Apr 212011

After a busy sprint towards Ester break we’re now enjoying a somewhat more leisurely pace, my family and I. Now usually at the start of any kind of break I tend to freeze, and get paralyzed with choices, and plans, and such, and this time I thought I’d learn from past mistakes and make the transition a little smoother.

We also, usually, tend to make big plans for projects of all sorts, and then in the end, spend all our time off work and school at home, each of us in his own room, doing things alone. Which is quite enjoyable but then we do like to spend time with each other as well. Even if we sometimes need a little reminder.

So this time we started Easter break even before it had begun by thinking about what things we’d like to do, and possibly when. And fit those things around the appointments that were already made in advance, like my writer’s meeting next week, and my husband’s rehearsal, and important soccer games that have to be watched on TV, and also out wedding anniversary next week. (I’ll be out that evening, at the writer’s meeting. Yes, it’s alright, I got clearance by my husband, and I plan to go out with him some day next week instead.)

Last Sunday we went on out first bike tour for this year. There was a sheep shearing fest at a local museum farm thing, called Jexhof. There were also quite a few handspinners there, representing the local guild. I have recently become a member but have never been to any meetings. So we unearthed the map with all the bike trails, looked up how to get there, decided we’d go late in favor of eating lunch at home first, packed some cookies, water bottles, sun screen, sweaters, and in my case a spindle and some fiber and set off.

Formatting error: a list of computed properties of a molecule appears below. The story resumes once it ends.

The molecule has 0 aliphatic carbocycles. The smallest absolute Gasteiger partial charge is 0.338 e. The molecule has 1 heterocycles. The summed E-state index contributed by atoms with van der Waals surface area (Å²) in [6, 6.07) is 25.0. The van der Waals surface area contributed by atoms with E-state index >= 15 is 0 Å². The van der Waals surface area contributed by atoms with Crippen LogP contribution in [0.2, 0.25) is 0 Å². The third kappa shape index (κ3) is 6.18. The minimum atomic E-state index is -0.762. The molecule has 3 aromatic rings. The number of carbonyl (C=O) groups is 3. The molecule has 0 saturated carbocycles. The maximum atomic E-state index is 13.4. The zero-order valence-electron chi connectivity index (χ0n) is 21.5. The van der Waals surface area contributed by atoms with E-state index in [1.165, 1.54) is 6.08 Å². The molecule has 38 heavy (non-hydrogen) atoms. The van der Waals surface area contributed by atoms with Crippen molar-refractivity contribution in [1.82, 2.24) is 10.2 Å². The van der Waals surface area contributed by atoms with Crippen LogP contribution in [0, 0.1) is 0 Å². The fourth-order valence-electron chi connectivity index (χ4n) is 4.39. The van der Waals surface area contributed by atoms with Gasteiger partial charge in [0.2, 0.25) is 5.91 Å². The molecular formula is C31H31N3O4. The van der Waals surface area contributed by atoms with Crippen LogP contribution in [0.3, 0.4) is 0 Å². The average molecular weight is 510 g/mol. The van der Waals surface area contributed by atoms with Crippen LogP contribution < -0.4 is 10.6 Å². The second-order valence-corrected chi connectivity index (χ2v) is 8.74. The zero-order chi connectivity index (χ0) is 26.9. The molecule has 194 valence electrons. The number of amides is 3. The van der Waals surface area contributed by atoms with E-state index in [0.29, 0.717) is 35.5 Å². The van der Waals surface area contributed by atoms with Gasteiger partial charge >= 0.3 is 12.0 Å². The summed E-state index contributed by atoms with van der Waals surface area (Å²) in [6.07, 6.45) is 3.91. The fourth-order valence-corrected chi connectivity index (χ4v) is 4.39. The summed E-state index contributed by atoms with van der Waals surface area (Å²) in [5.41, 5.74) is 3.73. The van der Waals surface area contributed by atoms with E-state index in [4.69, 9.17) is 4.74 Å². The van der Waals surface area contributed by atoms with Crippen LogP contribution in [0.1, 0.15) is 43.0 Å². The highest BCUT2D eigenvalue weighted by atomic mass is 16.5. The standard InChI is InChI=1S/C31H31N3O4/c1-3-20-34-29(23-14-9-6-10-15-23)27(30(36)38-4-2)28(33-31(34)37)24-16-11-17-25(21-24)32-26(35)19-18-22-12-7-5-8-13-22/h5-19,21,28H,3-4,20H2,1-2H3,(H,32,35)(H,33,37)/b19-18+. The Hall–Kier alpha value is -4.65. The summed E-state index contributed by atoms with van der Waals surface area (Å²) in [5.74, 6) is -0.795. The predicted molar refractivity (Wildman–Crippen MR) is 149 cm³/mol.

When we told my mother-in-law about our plan she nearly fainted. For some reason she thought the museum was so far away it would take us about two hours to get there. Um, no, only a little more than an hour. That’s what we had guessed when looking at the map, and that’s how long it took.

The weather was fabulous, sunny and not too hot. I found that I get easily out of breath when biking uphill due to my asthma but recover very quickly. It’s still a bit weird to me, all the people we meet see a not-young, over-weight woman riding a bike, and gasping for air at the slightest molehill, and I’m the only one who knows that I’m actually quite fit. But I sure don’t look like it.

When we arrived at the historic farm there was a huge crowd. Everybody had brought the children to see the sheep being shorn. We went in anyways.

My son then went to climb trees and do other important things, while my husband was happy to sit in a quiet corner, away from the crowds, and I went to look for the spinners who were sitting in the other part of the yard where the café and most of the people were.

I actually did know one of them, a regular from the other spinning group I belong to, so I stayed and chatted, and watched sheep being shorn, and answered questions of the people passing by. “Look, that lady does crochet!” (No, she doesn’t it’s called spinning, dear.) that woman I knew before even gave me a big wad of Falkland top, very nice and soft and smooshy, and when I ran out of fiber I gathered my family, and we rode our bikes back home.

Sorry, I didn’t take any pictures at all. I’m a bad tourist. Still, it was a great day, very nice bike ride, and it felt like being on vacation for real.


  One Response to “Vacationing at home”

  1. That sounds like a wonderful day – right up my alley. (Although I think my kids would whine so much on a bike ride of that length that I would have thrown myself under the wheels of a truck.)

    If anyone is looking at you and thinking anything less charitable than “what a lovely family having a nice day together,” then shame on them.

    Guess what, I finally took the first step and learned how to cast on, knit and purl! Yay, me.

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